4. Turn the heat to low. Add the butter and the garlic. Saute for just 10 seconds and then add the tomatoes.
5. Turn the heat to high and add in the white wine (or beer or vegetable stock). Let it bubble a bit for 30 seconds and use your spatula to scrape up the bits in the pan. Season with salt and pepper, throw in the parsley and then add in your cooked pasta. Stir well to let the sauce coat the pasta. Serve with the scallops.

Gotta go! I’m chatting with my Boo on Facebook chat….Well, umm…We’re on the same couch too…

Enjoy 🙂

Chicken Chila-what-ees? Chicken chilaquiles, I say. (Chee-lah-key-lays)

In light of my current trip, (I’m in TEXAS, visiting my best friend, everrr!) I’ve decided to give you a nice spicy, Mexican recipe.

This. Is. One. Of. My. Favorite. Dinners. (Paul’s too!)

This meal, chicken chilaquiles (let’s see how many times I can say it in one post!), is delicious. What are chilaquiles you might ask? Chilaquiles are a Mexican dish, traditionally with corn tortillas and a tomato-ey sauce with cheeeeese.

My recipe-bestie, Martha (yep, we’re on a first name basis), does a yummy spin on this traditional Mexican dish that’s spicy, warm, filling, satisfying, and authentic tasting–we could eat it every day of the week here at the Yerrick house. I a million-billion times recommend trying this recipe–you won’t regret it, and you’ll crave it daily. Also, you can make a big batch like I do and freeze the left-over’s for later!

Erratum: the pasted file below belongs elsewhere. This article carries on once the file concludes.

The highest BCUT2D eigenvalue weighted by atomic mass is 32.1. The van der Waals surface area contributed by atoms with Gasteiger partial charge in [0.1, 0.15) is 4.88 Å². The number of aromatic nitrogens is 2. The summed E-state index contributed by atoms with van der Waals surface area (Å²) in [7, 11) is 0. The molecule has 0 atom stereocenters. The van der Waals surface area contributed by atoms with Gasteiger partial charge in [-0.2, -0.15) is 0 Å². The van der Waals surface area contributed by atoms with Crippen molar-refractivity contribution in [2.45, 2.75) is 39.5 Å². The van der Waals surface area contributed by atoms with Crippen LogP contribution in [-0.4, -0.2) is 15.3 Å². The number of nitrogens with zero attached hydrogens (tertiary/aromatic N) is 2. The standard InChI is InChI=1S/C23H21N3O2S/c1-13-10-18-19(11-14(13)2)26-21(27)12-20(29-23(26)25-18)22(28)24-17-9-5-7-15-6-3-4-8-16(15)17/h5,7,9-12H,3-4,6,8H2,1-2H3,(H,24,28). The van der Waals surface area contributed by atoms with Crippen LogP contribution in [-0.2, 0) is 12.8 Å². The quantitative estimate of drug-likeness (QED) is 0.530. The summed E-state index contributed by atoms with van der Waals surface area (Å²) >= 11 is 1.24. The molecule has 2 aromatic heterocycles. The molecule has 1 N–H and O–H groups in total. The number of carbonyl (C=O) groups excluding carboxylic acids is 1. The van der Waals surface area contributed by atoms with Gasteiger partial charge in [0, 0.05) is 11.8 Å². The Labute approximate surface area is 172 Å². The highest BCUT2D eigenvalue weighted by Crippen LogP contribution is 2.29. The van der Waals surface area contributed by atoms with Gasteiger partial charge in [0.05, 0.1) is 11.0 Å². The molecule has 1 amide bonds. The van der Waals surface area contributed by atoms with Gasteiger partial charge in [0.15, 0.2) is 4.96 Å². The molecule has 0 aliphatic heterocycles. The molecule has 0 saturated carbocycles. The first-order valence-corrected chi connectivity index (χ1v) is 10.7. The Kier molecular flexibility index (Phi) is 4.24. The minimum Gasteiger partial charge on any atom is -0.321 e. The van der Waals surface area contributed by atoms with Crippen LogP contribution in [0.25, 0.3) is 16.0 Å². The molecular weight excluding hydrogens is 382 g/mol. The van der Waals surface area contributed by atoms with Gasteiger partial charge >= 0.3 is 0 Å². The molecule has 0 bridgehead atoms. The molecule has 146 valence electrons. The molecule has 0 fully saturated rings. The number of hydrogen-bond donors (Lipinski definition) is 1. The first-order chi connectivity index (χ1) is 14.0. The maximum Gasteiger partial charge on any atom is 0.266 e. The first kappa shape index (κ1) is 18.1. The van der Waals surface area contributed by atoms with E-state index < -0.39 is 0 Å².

First, let me say that I LOVE this cookbook. It’s by far my favorite cookbook right now.

It has pretty little pictures of every recipes–and the recipes are always divine. I have yet to make a bad dish from this book. My favorite part is that it’s divided into seasons and uses ingredients that are easily found that time of year.
Now, to begin this divine experience…The cast of characters:

The original recipe calls for rotisserie chicken–but I just boil chicken and shred it. You can do whatever you prefer.

Anyways, you’ll need 3 chicken breasts. Boil them, let them cool a bit. Shred them, then set them aside.

Next, you’ll need a red onion. A beautiful, delicious, juicy red onion.

Cut the top and the bottom off, then cut it in halt from top to bottom.  Then, cut it in half again–also from top to bottom. Turn it on its side, then slice it very thinly. Set aside.
Chop up some garlic. I use 6-ish cloves–depending on my mood. I’m a huge garlic fan. Anywhere from 4-8 cloves of garlic will suffice, depending on your taste. 

Heat some oil in a stock pot on medium high heat and saute the onions, until tender, then the garlic, until fragrant.

Heres a quick tip about garlic…If you want the garlic flavor to stand out, then add the garlic at the end. If you want it to be more subtle, saute the garlic near the beginning. 

Next, add in your can of tomatoes. You can really pick any can of tomatoes you want. The original recipe calls for whole peeled tomatoes, I don’t really like using these because I don’t like big chunks of tomatoes in my food. This time I chose to use crushed tomatoes, but sometimes I use diced tomatoes. It really doesn’t matter, canned tomatoes are canned tomatoes. 
After your tomatoes, stir in your tomato puree–about half the can. 
Yay! Now it’s time for my favorite part. The chipotles. Where do you buy chipotles, you ask? Well–they are in the ethnic foods aisle, by the Mexican food. They come in a little can like this: